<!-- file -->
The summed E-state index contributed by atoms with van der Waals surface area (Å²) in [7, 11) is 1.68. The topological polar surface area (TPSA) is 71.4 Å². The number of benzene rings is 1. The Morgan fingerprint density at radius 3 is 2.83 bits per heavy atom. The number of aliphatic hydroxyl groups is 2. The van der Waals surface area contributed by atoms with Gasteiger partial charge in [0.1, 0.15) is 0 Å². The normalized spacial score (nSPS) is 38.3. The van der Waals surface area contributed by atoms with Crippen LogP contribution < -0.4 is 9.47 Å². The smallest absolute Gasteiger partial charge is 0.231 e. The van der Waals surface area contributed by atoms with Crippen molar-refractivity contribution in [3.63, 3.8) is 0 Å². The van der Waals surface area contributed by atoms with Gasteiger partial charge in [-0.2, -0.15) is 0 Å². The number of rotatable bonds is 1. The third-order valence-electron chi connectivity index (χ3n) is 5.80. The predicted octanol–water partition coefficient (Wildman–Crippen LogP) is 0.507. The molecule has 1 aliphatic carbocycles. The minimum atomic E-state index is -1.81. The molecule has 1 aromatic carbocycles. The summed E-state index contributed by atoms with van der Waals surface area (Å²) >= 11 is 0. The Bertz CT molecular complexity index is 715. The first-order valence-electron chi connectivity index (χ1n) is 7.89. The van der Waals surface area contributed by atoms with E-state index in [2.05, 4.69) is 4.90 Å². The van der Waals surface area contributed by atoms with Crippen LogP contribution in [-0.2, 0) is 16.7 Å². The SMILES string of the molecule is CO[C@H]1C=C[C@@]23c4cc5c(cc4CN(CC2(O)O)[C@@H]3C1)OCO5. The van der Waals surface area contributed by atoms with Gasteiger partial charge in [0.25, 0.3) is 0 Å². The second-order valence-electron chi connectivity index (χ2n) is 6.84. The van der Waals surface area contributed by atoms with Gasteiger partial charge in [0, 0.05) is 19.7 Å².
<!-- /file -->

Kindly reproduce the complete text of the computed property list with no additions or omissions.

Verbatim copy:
The summed E-state index contributed by atoms with van der Waals surface area (Å²) in [7, 11) is 1.68. The topological polar surface area (TPSA) is 71.4 Å². The number of benzene rings is 1. The Morgan fingerprint density at radius 3 is 2.83 bits per heavy atom. The number of aliphatic hydroxyl groups is 2. The van der Waals surface area contributed by atoms with Gasteiger partial charge in [0.1, 0.15) is 0 Å². The normalized spacial score (nSPS) is 38.3. The van der Waals surface area contributed by atoms with Crippen LogP contribution < -0.4 is 9.47 Å². The smallest absolute Gasteiger partial charge is 0.231 e. The van der Waals surface area contributed by atoms with Crippen molar-refractivity contribution in [3.63, 3.8) is 0 Å². The van der Waals surface area contributed by atoms with Gasteiger partial charge in [-0.2, -0.15) is 0 Å². The number of rotatable bonds is 1. The third-order valence-electron chi connectivity index (χ3n) is 5.80. The predicted octanol–water partition coefficient (Wildman–Crippen LogP) is 0.507. The molecule has 1 aliphatic carbocycles. The minimum atomic E-state index is -1.81. The molecule has 1 aromatic carbocycles. The summed E-state index contributed by atoms with van der Waals surface area (Å²) >= 11 is 0. The Bertz CT molecular complexity index is 715. The first-order valence-electron chi connectivity index (χ1n) is 7.89. The van der Waals surface area contributed by atoms with E-state index in [2.05, 4.69) is 4.90 Å². The van der Waals surface area contributed by atoms with Crippen LogP contribution in [-0.2, 0) is 16.7 Å². The SMILES string of the molecule is CO[C@H]1C=C[C@@]23c4cc5c(cc4CN(CC2(O)O)[C@@H]3C1)OCO5. The van der Waals surface area contributed by atoms with Gasteiger partial charge in [0.25, 0.3) is 0 Å². The second-order valence-electron chi connectivity index (χ2n) is 6.84. The van der Waals surface area contributed by atoms with Gasteiger partial charge in [0, 0.05) is 19.7 Å².